31 Days of Horror: ‘The Fearless Vampire Killers’ is one of the most aesthetically sumptuous horror comedies around

The Fearless Vampire Killers
Written by Gérard Brach and Roman Polanski
Directed by Roman Polanski
USA/UK, 1967

Roman Polanski’s comedy was his first foray into both Hollywood and colour filmmaking, and, whether intentional or not, feels like a deliberate parody of the Hammer studio’s brand of gothic horror. Polanski’s film has similarly striking castle locales, but the general aesthetic here excels beyond imitation and is among the most beautiful in both horror and comedy cinema. Taking place in a snowbound Transylvania, the lavish studio sets and location shots from the Alps combine to create a gorgeous widescreen film that feels like a winter wonderland; a snow globe environment host to production and costume designs fit for a period epic.

The production of The Fearless Vampire Killers was also where Polanski met his doomed love Sharon Tate. Though the director himself and Jack MacGowran are the stars, it is Tate who shines brightest in the film, despite prolonged absences from the narrative due to being a captured damsel in distress. A luminous presence, many of her scenes with her future husband are achingly tender, the highlights of the film’s forays into dreamlike, romantic leanings. Special mention must also be made of Krzysztof Komeda’s haunting score, one led by choral vocals. It is especially effective in scenes like Tate’s bath-set capture by the lead vampire.

This is a film of hugely memorable scenes and moments, like those previously cited and a mass ballroom dance of the walking dead. Unfortunately, as terrific as the aesthetic consistently is, the film as a whole isn’t entirely successful. Dabbling in broader humour than normally found in most of his career, the film is very rarely amusing and, bar a reveal in the surprisingly cynical ending, never spooky or unsettling when it occasionally tries out strict horror. Though only around one hundred minutes in length, the film is an unfortunately bloated-feeling slog, alternating between that dreamy, intoxicating atmosphere and tedious bumbling by its ineffective vampire hunters. Tate and the aesthetic are what will stick in the mind, but the framework around them is not so suited to revisiting.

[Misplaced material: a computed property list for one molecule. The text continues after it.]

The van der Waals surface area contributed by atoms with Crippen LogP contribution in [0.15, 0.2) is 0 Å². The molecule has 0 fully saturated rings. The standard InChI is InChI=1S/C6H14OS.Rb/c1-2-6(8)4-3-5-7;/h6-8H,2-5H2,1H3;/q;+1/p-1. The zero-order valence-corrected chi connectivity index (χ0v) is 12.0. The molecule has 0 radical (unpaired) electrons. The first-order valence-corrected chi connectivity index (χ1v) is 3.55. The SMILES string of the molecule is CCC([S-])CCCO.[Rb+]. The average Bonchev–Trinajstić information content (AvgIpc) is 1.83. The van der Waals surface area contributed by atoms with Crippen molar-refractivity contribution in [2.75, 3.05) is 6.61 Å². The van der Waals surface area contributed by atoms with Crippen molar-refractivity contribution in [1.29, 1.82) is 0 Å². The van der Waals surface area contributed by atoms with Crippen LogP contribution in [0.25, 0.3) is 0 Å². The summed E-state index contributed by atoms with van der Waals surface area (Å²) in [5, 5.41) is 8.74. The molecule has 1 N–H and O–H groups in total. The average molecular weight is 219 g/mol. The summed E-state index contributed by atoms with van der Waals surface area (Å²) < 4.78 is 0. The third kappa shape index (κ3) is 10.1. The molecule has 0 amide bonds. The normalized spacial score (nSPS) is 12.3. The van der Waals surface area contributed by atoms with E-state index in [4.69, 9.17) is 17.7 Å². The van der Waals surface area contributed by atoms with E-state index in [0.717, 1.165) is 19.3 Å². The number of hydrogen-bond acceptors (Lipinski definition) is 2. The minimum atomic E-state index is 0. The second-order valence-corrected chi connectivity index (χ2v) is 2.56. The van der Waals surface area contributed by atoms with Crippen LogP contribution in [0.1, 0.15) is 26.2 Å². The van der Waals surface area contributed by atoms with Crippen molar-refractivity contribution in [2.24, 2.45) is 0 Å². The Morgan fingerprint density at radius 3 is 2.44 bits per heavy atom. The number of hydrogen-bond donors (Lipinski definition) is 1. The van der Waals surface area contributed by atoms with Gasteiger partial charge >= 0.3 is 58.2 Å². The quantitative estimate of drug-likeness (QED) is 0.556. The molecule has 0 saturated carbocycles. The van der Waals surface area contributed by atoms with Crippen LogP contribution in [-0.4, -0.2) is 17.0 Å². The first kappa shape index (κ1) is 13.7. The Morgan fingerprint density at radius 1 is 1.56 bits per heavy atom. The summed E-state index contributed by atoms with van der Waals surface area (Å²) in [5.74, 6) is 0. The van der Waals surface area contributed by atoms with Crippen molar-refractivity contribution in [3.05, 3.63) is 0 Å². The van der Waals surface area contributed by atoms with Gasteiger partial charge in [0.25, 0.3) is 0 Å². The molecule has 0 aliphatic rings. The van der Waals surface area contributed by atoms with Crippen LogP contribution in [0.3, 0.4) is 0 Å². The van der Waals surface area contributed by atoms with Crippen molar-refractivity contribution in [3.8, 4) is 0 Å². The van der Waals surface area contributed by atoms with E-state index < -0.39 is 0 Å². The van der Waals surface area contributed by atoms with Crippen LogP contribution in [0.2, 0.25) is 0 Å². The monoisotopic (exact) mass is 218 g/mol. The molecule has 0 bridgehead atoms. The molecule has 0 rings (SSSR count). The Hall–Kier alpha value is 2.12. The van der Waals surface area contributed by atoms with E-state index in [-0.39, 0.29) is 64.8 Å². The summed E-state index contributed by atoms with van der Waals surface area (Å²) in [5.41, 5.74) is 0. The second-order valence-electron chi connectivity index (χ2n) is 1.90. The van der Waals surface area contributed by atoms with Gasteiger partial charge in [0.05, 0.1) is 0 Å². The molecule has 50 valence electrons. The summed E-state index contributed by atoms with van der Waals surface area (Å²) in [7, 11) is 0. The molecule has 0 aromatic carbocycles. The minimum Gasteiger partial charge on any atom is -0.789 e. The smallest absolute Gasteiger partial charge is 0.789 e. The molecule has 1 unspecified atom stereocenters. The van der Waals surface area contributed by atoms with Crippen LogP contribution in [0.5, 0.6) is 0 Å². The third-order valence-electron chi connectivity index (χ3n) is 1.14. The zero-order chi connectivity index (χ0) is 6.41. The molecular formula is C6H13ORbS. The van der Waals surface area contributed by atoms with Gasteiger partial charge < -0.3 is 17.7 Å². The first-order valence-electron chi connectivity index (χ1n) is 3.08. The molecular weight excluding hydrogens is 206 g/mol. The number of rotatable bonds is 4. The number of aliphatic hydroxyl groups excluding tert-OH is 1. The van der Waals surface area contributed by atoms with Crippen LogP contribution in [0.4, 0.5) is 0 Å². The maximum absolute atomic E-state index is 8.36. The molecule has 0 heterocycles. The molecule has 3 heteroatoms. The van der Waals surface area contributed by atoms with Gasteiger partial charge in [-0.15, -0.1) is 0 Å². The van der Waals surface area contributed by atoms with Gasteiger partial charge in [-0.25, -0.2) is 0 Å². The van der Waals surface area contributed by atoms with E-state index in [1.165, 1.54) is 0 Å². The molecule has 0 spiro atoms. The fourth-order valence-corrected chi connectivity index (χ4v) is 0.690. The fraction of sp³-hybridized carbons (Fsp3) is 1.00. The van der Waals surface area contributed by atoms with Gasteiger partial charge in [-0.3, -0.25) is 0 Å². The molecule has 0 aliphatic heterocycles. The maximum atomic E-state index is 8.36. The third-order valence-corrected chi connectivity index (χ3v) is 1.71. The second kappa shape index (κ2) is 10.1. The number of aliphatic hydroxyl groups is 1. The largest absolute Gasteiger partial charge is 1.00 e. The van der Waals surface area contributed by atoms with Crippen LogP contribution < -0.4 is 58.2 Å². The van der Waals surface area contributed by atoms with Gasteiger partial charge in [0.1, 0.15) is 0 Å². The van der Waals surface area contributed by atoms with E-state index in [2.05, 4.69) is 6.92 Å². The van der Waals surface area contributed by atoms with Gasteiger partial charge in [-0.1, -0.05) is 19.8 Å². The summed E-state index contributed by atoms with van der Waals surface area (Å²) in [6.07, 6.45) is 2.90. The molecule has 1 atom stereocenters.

Josh Slater-Williams

By Josh Slater-Williams

Based in Glasgow, Scotland, Josh is a freelance writer and a passionate cinephile with interests in works from all eras, countries of origin and genres. In addition to Sound on Sight, Josh is also a regular contributor to Scottish culture magazine The Skinny and his own blog Read Write Hand. His favourite directors include Hayao Miyazaki, Wong Kar Wai, Stanley Kubrick, Michael Powell, Ingmar Bergman, Krzysztof Kieślowski, Terrence Malick and Richard Linklater.

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3 Responses to 31 Days of Horror: ‘The Fearless Vampire Killers’ is one of the most aesthetically sumptuous horror comedies around

  1. Boris Day November 10, 2012 at 11:05 pm

    Thanks for telling me, Josh. I have watched this film probably around eight times in my life and now I’ve found out I’ve done it all wrong.

    Reply
    • Josh Slater-Williams November 11, 2012 at 9:21 pm

      I was merely expressing my experience of rewatching the film, but alright.

      Reply
  2. Pingback: The Fearless Vampire Killers (Roman Polanski, 1967) « Read Write Hand

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